Identification of genes and pathways potentially related to PHF20 by gene expression profile analysis of glioblastoma U87 cell line

Cancer Cell International, Oct 2017

Glioblastoma is the most common and aggressive brain tumor associated with a poor prognosis. Plant homeodomain finger protein 20 (PHF20) is highly expressed in primary human gliomas and its expression is associated with tumor grade. However, the molecular mechanism by which PHF20 regulates glioblastoma remains poorly understood. Genome wide gene expression analysis was performed to identify differentially expressed genes (DEGs) in U87 cells with PHF20 gene knockdown. Gene ontology (GO) and pathway enrichment analyses were performed to investigate the functions and pathways of DEGs. Pathway-net and signal-net analyses were conducted to identify the key genes and pathways related to PHF20. Expression of 540 genes, including FEN1 and CCL3, were significantly altered upon PHF20 gene silencing. GO analysis results showed that DEGs were significantly enriched in small molecule metabolic and apoptotic processes. Pathway analysis indicated that DEGs were mainly involved in cancer and metabolic pathways. The MAPK, apoptosis and p53 signaling pathways were identified as the hub pathways in the pathway network, while PLCB1, NRAS and PIK3 s were hub genes in the signaling network. Our findings indicated that PHF20 is a pivotal upstream regulator. It affects the occurrence and development of glioma by regulating a series of tumor-related genes, such as FEN1, CCL3, PLCB1, NRAS and PIK3s, and activation of apoptosis signaling pathways. Therefore, PHF20 might be a novel biomarker for early diagnosis, and a potential target for glioblastoma therapies.

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Identification of genes and pathways potentially related to PHF20 by gene expression profile analysis of glioblastoma U87 cell line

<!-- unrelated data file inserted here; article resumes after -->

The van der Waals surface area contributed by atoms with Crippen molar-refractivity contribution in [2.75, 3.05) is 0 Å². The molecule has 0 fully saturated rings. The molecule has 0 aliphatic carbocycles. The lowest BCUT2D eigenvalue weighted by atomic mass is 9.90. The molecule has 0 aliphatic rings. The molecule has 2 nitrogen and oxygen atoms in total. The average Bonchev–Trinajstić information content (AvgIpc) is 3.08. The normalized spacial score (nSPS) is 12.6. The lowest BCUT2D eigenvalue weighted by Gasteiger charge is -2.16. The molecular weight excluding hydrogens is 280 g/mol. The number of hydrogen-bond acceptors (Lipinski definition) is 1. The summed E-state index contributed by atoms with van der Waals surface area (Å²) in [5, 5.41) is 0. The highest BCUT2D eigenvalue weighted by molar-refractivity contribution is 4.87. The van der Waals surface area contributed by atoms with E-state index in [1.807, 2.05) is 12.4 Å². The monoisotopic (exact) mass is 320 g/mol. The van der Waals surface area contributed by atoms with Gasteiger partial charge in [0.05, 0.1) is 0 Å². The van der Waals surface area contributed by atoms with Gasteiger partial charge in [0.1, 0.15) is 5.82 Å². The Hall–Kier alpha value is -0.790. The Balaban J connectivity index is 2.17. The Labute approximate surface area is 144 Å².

Liu et al. Cancer Cell Int Identification of genes and pathways potentially related to PHF20 by gene expression profile analysis of glioblastoma U87 cell line Tianlong Liu 0 2 Tiejun Zhang Feng Zhou Jitao Wang 1 Xiaohu Zhai 0 2 Nan Mu Jongsun Park Minna Liu Wenxing Liu 0 2 Peijin Shang 0 2 Yi Ding 0 2 Aidong Wen 0 2 Yuwen Li 0 1 2 0 Department of Pharmacy, Xijing Hospital, Fourth Military Medical University , Xi'an , China 1 Department of Pharmacy, The First Affiliated Hospital 2 Department of Pharmacy, Xijing Hospital, Fourth Military Medical University , Xi'an , China Background: Glioblastoma is the most common and aggressive brain tumor associated with a poor prognosis. Plant homeodomain finger protein 20 (PHF20) is highly expressed in primary human gliomas and its expression is associated with tumor grade. However, the molecular mechanism by which PHF20 regulates glioblastoma remains poorly understood. Methods: Genome wide gene expression analysis was performed to identify differentially expressed genes (DEGs) in U87 cells with PHF20 gene knockdown. Gene ontology (GO) and pathway enrichment analyses were performed to investigate the functions and pathways of DEGs. Pathway-net and signal-net analyses were conducted to identify the key genes and pathways related to PHF20. Results: Expression of 540 genes, including FEN1 and CCL3, were significantly altered upon PHF20 gene silencing. GO analysis results showed that DEGs were significantly enriched in small molecule metabolic and apoptotic processes. Pathway analysis indicated that DEGs were mainly involved in cancer and metabolic pathways. The MAPK, apoptosis and p53 signaling pathways were identified as the hub pathways in the pathway network, while PLCB1, NRAS and PIK3 s were hub genes in the signaling network. Conclusions: Our findings indicated that PHF20 is a pivotal upstream regulator. It affects the occurrence and development of glioma by regulating a series of tumor-related genes, such as FEN1, CCL3, PLCB1, NRAS and PIK3s, and activation of apoptosis signaling pathways. Therefore, PHF20 might be a novel biomarker for early diagnosis, and a potential target for glioblastoma therapies. PHF20; Glioblastoma; U87 cell; Gene expression profile; Bioinformatics Background Glioblastoma is the most common and lethal tumor of the central nervous system [ 1 ], owing to poor prognosis and repercussions on cognitive function [ 2 ]. Despite advances in knowledge and therapies over several decades, survival has not significantly improved, only 5.1% of patients with glioblastoma have a 5-year survival rate [ 3 ]. Thus, understanding the mechanisms that regulate glioblastoma progression is critical to developing novel therapies to improve patient outcome. One particular protein of interest in glioblastoma regulation is plant homeodomain finger protein 20 (PHF20). PHF20 is a potent transcriptional activator, which binds to methylated lysine residues on the histone tail [ 4 ]. PHF20 is overexpressed in various cancer tissues compared to adjunct normal tissues, including advanced small-cell lung cancers and advanced adenocarcinomas [ 5 ]. Besides, PHF20 is highly expressed in primary human glioma specimens [ 6 ], and functions as an immunogenic antigen in glioblastoma [ 7, 8 ]. Auto-antibodies against PHF-20 were also detected in hepatocellular carcinoma [9] and meduloblastoma [ 10 ]. PHF20 expression levels have also been associated with the pathological tumor grade of gliomas [ 6 ]. To elucidate the mechanisms regulated by PHF20 in glioma as well as identify potential prognostic biomarkers and targets for drug discovery and immunotherapy, a microarray analysis was conducted to harness the systematic gene expression profile related to genomic and phenotypic information on glioblastoma in U87 cells. Methods Cell culture Human glioblastoma cell lines U87, U251 and A172 originated from the Type Culture Collection of the Chinese Academy of Sciences (Shanghai, China). Cell lines LN229, HS683 and HEB were kindly provided by the department of  neurosurgery at  The First Affiliated Hospital of SooChow University. The cells were cultured in Dulbecco’s modified Eagle’s medium (DMEM) (Corning, NY, USA) containing 10% fetal bovine serum (FBS), 50 U/mL penicillin and 50 μg/mL streptomycin at 37 °C with 5% CO2 incubator. The cell lines tested negative for any mycoplasma contamination. Western blotting 1 × 106 cultured cells were lysed with lysis buffer as previously described [ 5 ]. Protein concentration was measured using the BCA protein assay kit (Beyotime, Shanghai, China). The same amount of protein was separated by 10% sodium dodecyl sulfate–polyacrylamide (SDS-PAGE). A polyvinylidene difluoride (PVDF) membrane (Millipore, Bedford, MA, USA) was then used for electro-transfer. The membrane was blocked with 5% nonfat milk at room temperature for 1 h and incubated in primary antibodies against PHF20 (1:500, Cell Signaling Technology, USA), overnight at 4 °C. Subsequently, the membrane was incubated in the appropriate secondary antibody at room temperature for 1 h. In addition, β-actin was used as the loading control. Protein bands were visualized through enhanced chemiluminescence (ECL) reagent and detected using BioImaging Systems (UVP, Upland, CA, USA). The relative protein levels were calculated with Image J software (National Institutes of Health, USA). All experiments were performed in triplicate. Lentivirus‑based shRNA infection GFP-Lentiviral particles with PHF20-specific shRNA (shPHF20) were purchased from Genechem Co., Ltd. (Shanghai, China). The target sequence was TGACT TGGTTGTATCAGAT. Random sequence, TTCTCCG AACGTGTCACGT, was used as a negative control (shCON). U87 cells in 6-well plates were infected with lentiviral particles containing either shCON or shPHF20 to generate negative control (NC) or PHF20 knockdown (KD) U87 cells, respectively. 12  h after infection, the virus containing culture medium was replaced with fresh DMEM supplemented with 10% FBS for 72  h. The lentiviral infection efficiency was demonstrated by observing the presence of green fluorescent protein within the U87 cells using Olympus-IX71 fluorescence microscope (Tokyo, Japan) and RT-PCR assay. RNA extraction and quantitation Total RNA was isolated using Trizol Reagent (Pufei, Shanghai, China) according to the manufacturer’s protocol. The RNA content was examined by identifying A260 and A280 values by using the Nanodrop 2000 (Thremo Scientific, Waltham, MA, USA). RNA integrity was assessed using a 2100 Bioanalyzer (Agilent Technologies) and an RNA 6000 Nano Kit (Agilent Technologies). RNA with A260/A280  nm values over than 1.9, concentrations over 300 ng/μL and 28S/18S ratios over than 1.4 were used. Quantitative real time PCR analysis Total RNA isolated was processed for cDNA synthesis using M-MLV reverse transcriptase (Promega Corporation, Madison, WI, USA). cDNA was amplified by PCR in StratageneMX3000p (Agilent Technologies, Santa Clara, CA, USA) using SYBR Master Mixture (TaKaRa, Tokyo, Japan). The expression levels of target genes were standardized against the GAPDH, an internal control, and calculated using the 2−△△Ct method. The sequences of the primers used in PCRs are listed in Additional file  1. All the assays were performed in triplicate. mRNA microarray Total RNA was processed for double-strand cDNA synthesis, IVT and amplified RNA fragmentation using the GeneChip 3′IVT Express Kit (Affymetrix, Santa Clara, CA, USA) according to the manufacturer’s instruction. RNA was then processed for hybridization at 45  °C for 17  h using The PrimeView™ Human Gene Expression Array (Affymetrix), which contains 49,395 probes covering more than 36,000 transcripts and variants. The arrays were washed in the GeneChip Fluidic Station 450 (Affymetrix), and scanned by the GeneChip Scanner 3000 (Affymetrix). These microarray data have been deposited in NCBI Gene Expression Omnibus (GEO) under accession number GSE93680. Data processing The raw data, expressed as CEL files, were normalized by the log scale robust multi-array analysis (RMA) method with the Expression Console software version 1.1 (Affymetrix). The screening standard for a distinctly significant gene was an absolute fold change (|FC|)  >  2 and a corrected p < 0.05. Gene ontology and pathway analysis Gene ontology (GO) analysis was applied to analyze the main function of differentially expression genes (DEGs) according to the gene ontology, the key functional classification of National Center of Biotechnology Information (NCBI) [ 11 ]. Two-side Fisher’s exact test and χ2 tests were used to classify the GO category. The false discovery rate (FDR) [ 12 ] was calculated to correct the p value. The standard of difference screening was FDR < 0.05. Pathway analysis was used to find out the significant pathway of the DEGs according to Kyoto Encyclopedia of Genes and Genomes (KEGG) [ 13 ]. The data analysis method and filter criteria were similar to the GO analysis. Pathway‑net analysis Pathway-net analysis was built according to the interaction among pathways of the KEGG database to directly and systemically determine the interaction among the significant pathways [ 14 ]. Signaling processes analysis Based on the KEGG pathway map (http://www.genome. jp/kegg/pathway.html) [ 15 ] ,DEGs involved in key pathways were labeled to clearly visualize the position of specific genes in the signaling processes and determine the regulatory role of DEGs involved in key pathways. Signal‑net analysis A gene–gene interaction network was constructed using the source of the interaction database from KEGG. For instance, if there is confirmative evidence that two genes interact with each other, an interaction edge is assigned between the two genes. The networks are stored and presented as graphs, where nodes represent main genes (protein, compound, etc.) and edges represent the relationship between the nodes, such as activation or phosphorylation. The algorithms and construction of the network were achieved using published methods [ 16 ]. Results PHF20 is highly expressed in glioma cell lines We first examined the expression of PHF20 in various glioma cell lines. Expression of PHF20 protein was significantly higher in glioma cell lines (A172, LN229, U251, HS683 and U87) than that in human astrocyte cell line HEB (p < 0.05, Fig. 1a). The relative expression level of PHF20 in U87 cells was higher than in other glioma cell lines (p < 0.05, Fig. 1b). PHF20 mRNA level was verified by qPCR (Fig. 1c). Thus, the U87 cell line was used to establish PHF20 knockdown cells in following studies. The U87 cells were successfully infected with shCON and shPHF20 72  h after transfection, resulting in a 72% decrease in PHF20 expression (Fig. 1d). Identification of DEGs that regulated by PHF20 A genome wide gene expression analysis was carried out to identify DEGs between NC and KD U87 cells. A total of 540 DEGs were identified, including 175 up-regulated genes and 365 down-regulated genes (Fig. 2a, Additional file 2). A subset of DEGs was verified by qPCR. Expression of BBOF1, FBXO36 and SPARC increased, while the expression of TPM4, FEN1, AGPS, BCAT1 and CCL3 decreased in PHF20 knockdown cells (Fig. 2b). GO analysis of PHF20 associated DEGs To determine the primary functions regulated by PHF20 in glioma cells, a comprehensive gene ontology (GO) analysis was performed. A total of 540 DEGs were assigned to 236 GO terms (111 were up-regulated and 125 were down-regulated, Additional file  3). The analysis revealed that the up-regulated genes were significantly involved in homophilic cell adhesion, protein transport, and ER to Golgi vesicle-mediated transport. Down-regulated genes were involved in small molecule metabolic process, transcription (DNA-dependent), signal and transduction (Fig.  3). Additionally, both up and downregulated genes were enriched in small molecule metabolic, transcription and apoptotic processes. KEGG pathway analysis of PHF20 associated DEGs Pathway enrichment analysis of DEGs was conducted on the basis of the KEGG pathway database. This analysis yielded 147 significant pathways, including 41 up-regulated pathways and 106 down-regulated pathways (see Additional file 4). The most significant up-regulated and down-regulated pathways were shown in Fig. 4. In addition, pathways in cancer were identified as up-regulated pathways as well as down-regulated pathways. Pathway‑net analysis of significant PHF20‑regulated pathways In order to define functional relationships among pathways, an interaction net of the significant pathways associated with PHF20 was built (Fig.  5). 46 key pathways Fig. 2 Differentially expressed genes (DEGs) between the U87 cells infected with the negative control (NC) and those infected with shPHF20 (KD). a Hierarchical clustering for DEGs. Green represents down-regulated genes, red represent up-regulated genes (p<0.05). b A subset of genes differentially expressed between NC and KD cells were validated by qPCR. White bars represent the fold change in expression level between KD and NC as indicated by microarray analysis. Black bars represent the mean fold change of gene expression calculated by qPCR method. GAPDH was used for normalization. Each grey bar is the mean ± SEM of three independent biological replicates and the 147 connections between them were represented by nodes and edges, respectively. Primary interactions occurred between the MAPK, apoptosis, cancer, p53, ErbB, cytokine–cytokine receptor interaction, focal adhesion, and JAK-STAT signaling pathways (Table 1). Signaling processes analysis of key pathways Signaling processes analysis, with the KEGG pathway map, was performed using DEG expression data to determine the regulatory role of DEGs involving in key pathways. As shown in Fig.  6, the MAPK signaling pathway included 7 up-regulated and 8 down-regulated genes while pathways in cancer contained 13 up-regulated and 20 down-regulated PHF20-regulated DEGs. Signal‑net analysis of DEGs Finally, we identified the key gene interactions between PHF20-related DEGs to construct a regulatory network map.  78 genes were included in the signaling network, and 106 potential direct interactions were identified (Fig. 7). PLCB1, NRAS, PIK3CD, PIK3CA, PIK3R1, HDAC4, HDAC8, CRKL, RAB7A and ITGB3 were the most significantly expressed genes according to the degree size (Table 2). Discussion PHF20 was originally identified in glioma patients [ 8 ] and is significantly associated with glioma pathological tumor grade [ 6 ]. In recent years, a growing number of studies have shown that PHF20 is closely related to the development of various tumors [ 17, 18 ] and plays important roles in tumor suppression and progression. However, the underlying molecular pathways regulated by PHF20 in glioma remain largely undetermined. Therefore, further in-depth investigations are essential for better understanding of the biological roles of PHF20 in cancer. In the present study, gene expression profile analysis was performed to identify differentially expressed genes (DEGs) between PHF20 knockdown U87 cells and negative control cells. A total of 540 genes (175 up-regulated genes and 365 down-regulated genes) were differentially expressed following knockdown of PHF20, which suggests that PHF20 may be a key regulator in glioblastoma. Multiple DEGs, including FEN1, BCAT1, AGPS and CCL3, have been implicated in the progression of various cancers. For example, FEN1 is overexpressed in glioblastoma [ 19 ]. FEN1 polymorphisms and variant genotypes are associated with glioma susceptibility [ 20, 21 ]. CCL3 is also highly expressed in glioma, and may promote glioblastoma cell proliferation and migration [22]. Gene ontology enrichment analysis revealed that highly enriched biological functions were related to PHF20, such as hemophilic cell adhesion, protein transport, metabolic process, transcription and apoptotic process. Thus, PHF20 may influence glioma progression by altering these biological processes. Pathway name Several DEG enriched pathways associated with tumorigensis were identified including protein processing in endoplasmic reticulum, metabolic pathways, ubiquitin mediated proteolysis, pathways in cancer, and thyroid hormone signaling pathways. Furthermore, pathwaynet analysis revealed that multiple pathways participate in the occurrence and development of cancer including the p53 signaling pathway, apoptosis, pathways in cancer, and the TLR signaling pathway. The p53 signaling pathway was also enriched as a significant pathway by an array comparative genomic hybridization analysis in pilocytic astrocytoma [ 23 ]. Furthermore, our findings are in line with previous studies that found that PHF20 could stabilize and activate p53 by promoting p53 methylation [ 24 ], and that PHF20 inhibits p53 transcriptional activity via PKB mediated PHF20 phosphorylation [ 5 ]. A recent study also showed that PHF20 inhibits tumorigenicity by inducing apoptosis mediated by p53 and Bax [ 17 ]. Moreover, accumulating evidences suggested that PHF20 was expressed in a number of tumors, including glioma [ 6 ], lung cancer [ 25 ] and myeloid malignancies [ 26 ]. In addition, elevated expression of PHF20 could cause constitutive NF-B activation [ 6 ], which is a key downstream gene of TLR signaling pathway [ 27 ]. Finally, signal-net analysis revealed the interactions between 78 PHF20-regulated genes. Core genes PLCB1, PIK3CD/CA/R1, CRKL, RAB7A and ITGB3 were downregulated while NRAS and HDAC4/8 were up-regulated. PLCB1 plays critical roles in intracellular transduction and regulating signal activation [ 28 ], which are important to tumorigenesis. As one of the RAS oncogene family, NRAS have been reported to be involved in development of leukemia [ 29 ], melanoma [ 30 ] and glioma [ 31, 32 ]. Members of the PIK3 family are frequently detected in a wide range of cancers and have been proposed as biomarkers for patient survival and drug response [ 33, 34 ]. PHF20 has been suggested as a substrate of PKB [ 5 ]. HDACs regulate various nuclear and cytoplasmic processes [ 35 ], which are common in various human neoplasms [ 36, 37 ]. In addition, synergistic anti-tumor actions between HDAC and PIK3 inhibitors have been validated [38]. Conclusions Overall, this study indicated that PHF20 is a pivotal upstream gene that influences the occurrence and development of glioma by regulating a series of tumorrelated genes, like FEN1, CCL3, PLCB1, NRAS and PIK3s, and involved in apoptosis signaling pathways. Thus, PHF20 might be a novel biomarker for early diagnosis and therapeutic target for treatment of glioma. Nevertheless, further studies in molecular pathogenesis and large scale clinical tumor specimen validation are still needed. Additional file 2. The differentially expressed genes (DEGs) between common U87 cells and PHF20 knockdown U87 cells. Additional file 3. Significant gene ontology (GO) analysis of differentially expressed genes (DEGs) related to PHF20. Additional file 4. Significant pathway analysis of differentially expressed genes (DEGs) related to PHF20. Abbreviations DEGs: differentially expressed genes; FDR: false discovery rate; GLEA2: gliomaexpressed antigen 2; GO: gene ontology; HCA58: hepatocellular carcinoma associated antigen 58; KEGG: Kyoto Encyclopedia of Genes and Genomes; PHF20: plant homeodomain finger protein 20. Authors’ contributions LYW and WAD designed and directed the study. DY performed the statistical analysis. LTL collected background information, drafted the manuscript and performed the microarray assay. ZTJ and ZF conducted the networks. ZXH performed the cell culture. MN performed the western blotting. JP participated in study design and helped to draft the manuscript. LMN finished the experiments of RNA extraction. LWX performed the lentivirus infection. SPJ and WJT finished the real-time PCR array. All authors read and approved the final manuscript. of SooChow University, Suzhou, China. 3 State Key Laboratory of Cancer Biology, Department of Biopharmaceutics, School of Pharmacy, Fourth Military Medical University, Xi’an, China. 4 Department of Pharmacology, Chungnam National University, Daejon, South Korea. 5 Department of Nephrology, Xijing Hospital, Fourth Military Medical University, Xi’an, China. 6 Department of Neurosurgery, The First Affiliated Hospital of SooChow University, Suzhou, China. Acknowledgements Not applicable. Competing interests The authors declare that they have no competing interests. Availability of data and materials The datasets generated and analyzed during the current study are available in the Gene Expression Omnibus repository (https://www.ncbi.nlm.nih.gov/geo/ query/acc.cgi?acc=GSE93680). Consent for publication Not applicable. Ethics approval and consent to participate Not applicable. Funding The work has been supported by National Natural Science Foundation of China (Nos. 81501003, 81673631, 81201985) and China Postdoctoral Science Foundation (2015M580465). Publisher’s Note Springer Nature remains neutral with regard to jurisdictional claims in published maps and institutional affiliations. 1. Patrick YW , Santosh K. Malignant gliomas in adults . N Engl J Med . 2008 ; 359 : 492 - 507 . 2. Omuro A , DeAngelis LM . Glioblastoma and other malignant gliomas: a clinical review . JAMA . 2013 ; 310 ( 17 ): 1842 - 50 . 3. 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Tianlong Liu, Tiejun Zhang, Feng Zhou, Jitao Wang, Xiaohu Zhai, Nan Mu, Jongsun Park, Minna Liu, Wenxing Liu, Peijin Shang, Yi Ding, Aidong Wen, Yuwen Li. Identification of genes and pathways potentially related to PHF20 by gene expression profile analysis of glioblastoma U87 cell line, Cancer Cell International, 2017, 87, DOI: 10.1186/s12935-017-0459-x